business
Sunday Mar 20 2022
By
Reuters

IMF asked Pakistan to show how it would fund $1.5 billion subsidy package

By
Reuters
Finance Minister Shaukat Tarin gestures during a pre-budget press conference in Islamabad on June 10, 2021. — AFP/File
Finance Minister Shaukat Tarin gestures during a pre-budget press conference in Islamabad on June 10, 2021. — AFP/File

  • “There are no issues. We have given them details as to where the funds would come from,” says Tarin.
  • IMF begins seventh review of $6 billion rescue package.
  • IMF asks to see agreements of dividends of SOEs and details of spare funds.


ISLAMABAD: The International Monetary Fund (IMF) has asked Pakistan to explain how it would fund a $1.5 billion subsidy package announced by Prime Minister Imran Khan, Finance Minister Shaukat Tarin said on Sunday.

“There are no issues. We have given them details as to where the funds would come from,” Tarin said, adding the IMF wanted details of the resources to fund the subsidy in fuel and electricity, which Pakistan has frozen for the next four months until the new budget.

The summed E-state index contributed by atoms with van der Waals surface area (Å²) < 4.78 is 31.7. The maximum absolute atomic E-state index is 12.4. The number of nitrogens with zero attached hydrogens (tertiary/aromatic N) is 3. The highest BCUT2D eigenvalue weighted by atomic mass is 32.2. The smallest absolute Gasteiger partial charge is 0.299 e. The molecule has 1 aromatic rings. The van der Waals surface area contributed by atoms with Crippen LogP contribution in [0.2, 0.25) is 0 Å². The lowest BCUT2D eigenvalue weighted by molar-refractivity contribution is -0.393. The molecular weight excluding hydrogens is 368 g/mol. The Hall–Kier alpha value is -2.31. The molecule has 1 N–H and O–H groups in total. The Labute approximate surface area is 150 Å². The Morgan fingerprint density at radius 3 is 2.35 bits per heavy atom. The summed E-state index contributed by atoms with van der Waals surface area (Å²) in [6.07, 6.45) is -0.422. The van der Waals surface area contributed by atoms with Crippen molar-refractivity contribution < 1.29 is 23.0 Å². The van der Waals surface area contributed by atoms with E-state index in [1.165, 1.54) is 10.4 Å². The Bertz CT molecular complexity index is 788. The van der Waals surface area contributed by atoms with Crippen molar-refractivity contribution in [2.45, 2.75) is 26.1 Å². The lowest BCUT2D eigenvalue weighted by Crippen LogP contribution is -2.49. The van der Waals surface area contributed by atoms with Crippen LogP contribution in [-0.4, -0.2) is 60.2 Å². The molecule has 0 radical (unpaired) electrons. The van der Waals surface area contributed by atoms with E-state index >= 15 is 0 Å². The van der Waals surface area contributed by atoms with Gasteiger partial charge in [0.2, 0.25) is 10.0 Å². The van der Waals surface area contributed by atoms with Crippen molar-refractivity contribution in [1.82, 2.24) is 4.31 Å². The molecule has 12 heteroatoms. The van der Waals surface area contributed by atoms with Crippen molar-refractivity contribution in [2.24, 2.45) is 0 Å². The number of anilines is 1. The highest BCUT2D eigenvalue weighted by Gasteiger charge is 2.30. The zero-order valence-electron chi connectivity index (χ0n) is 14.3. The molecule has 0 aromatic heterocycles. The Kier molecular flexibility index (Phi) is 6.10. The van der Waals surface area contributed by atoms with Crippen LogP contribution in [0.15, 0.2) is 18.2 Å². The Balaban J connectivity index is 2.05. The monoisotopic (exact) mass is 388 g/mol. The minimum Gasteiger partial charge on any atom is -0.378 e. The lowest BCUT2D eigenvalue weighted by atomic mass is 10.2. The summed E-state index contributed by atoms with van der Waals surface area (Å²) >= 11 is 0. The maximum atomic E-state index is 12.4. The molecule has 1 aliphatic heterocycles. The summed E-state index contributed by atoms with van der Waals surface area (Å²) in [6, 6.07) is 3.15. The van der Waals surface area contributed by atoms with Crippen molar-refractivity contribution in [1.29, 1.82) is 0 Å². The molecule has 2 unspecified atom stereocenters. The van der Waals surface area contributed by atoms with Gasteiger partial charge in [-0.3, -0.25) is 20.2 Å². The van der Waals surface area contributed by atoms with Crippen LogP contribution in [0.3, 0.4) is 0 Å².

The IMF has begun the seventh review of the $6 billion rescue package agreed with Pakistan in 2019, and Tarin said he will have a final meeting with the lender on Tuesday.

The IMF asked it will need to see the agreements of the dividends of State-Owned Enterprises (SOEs) as well as details of the spare funds the central government will get from provinces.

“We have done our homework,” Tarin said.

Some of the subsidy money would also come from the above-target revenues Pakistan was getting this fiscal year, he had said previously.

Earlier this month, Tarin said revenue would hit 6.1 trillion Pakistani rupees ($34.2 billion), compared to a target of 5.8 trillion rupees.

Embattled Khan, facing a no-confidence move to oust him from office by opposition parties, had announced a cut in petrol and electricity prices despite a steep rise in the global oil market.

The south Asian country had to undertake fiscal tightening measures to pass its last IMF review, which was delayed by months as the government struggled to complete prior action required by the lender to release $1 billion in February.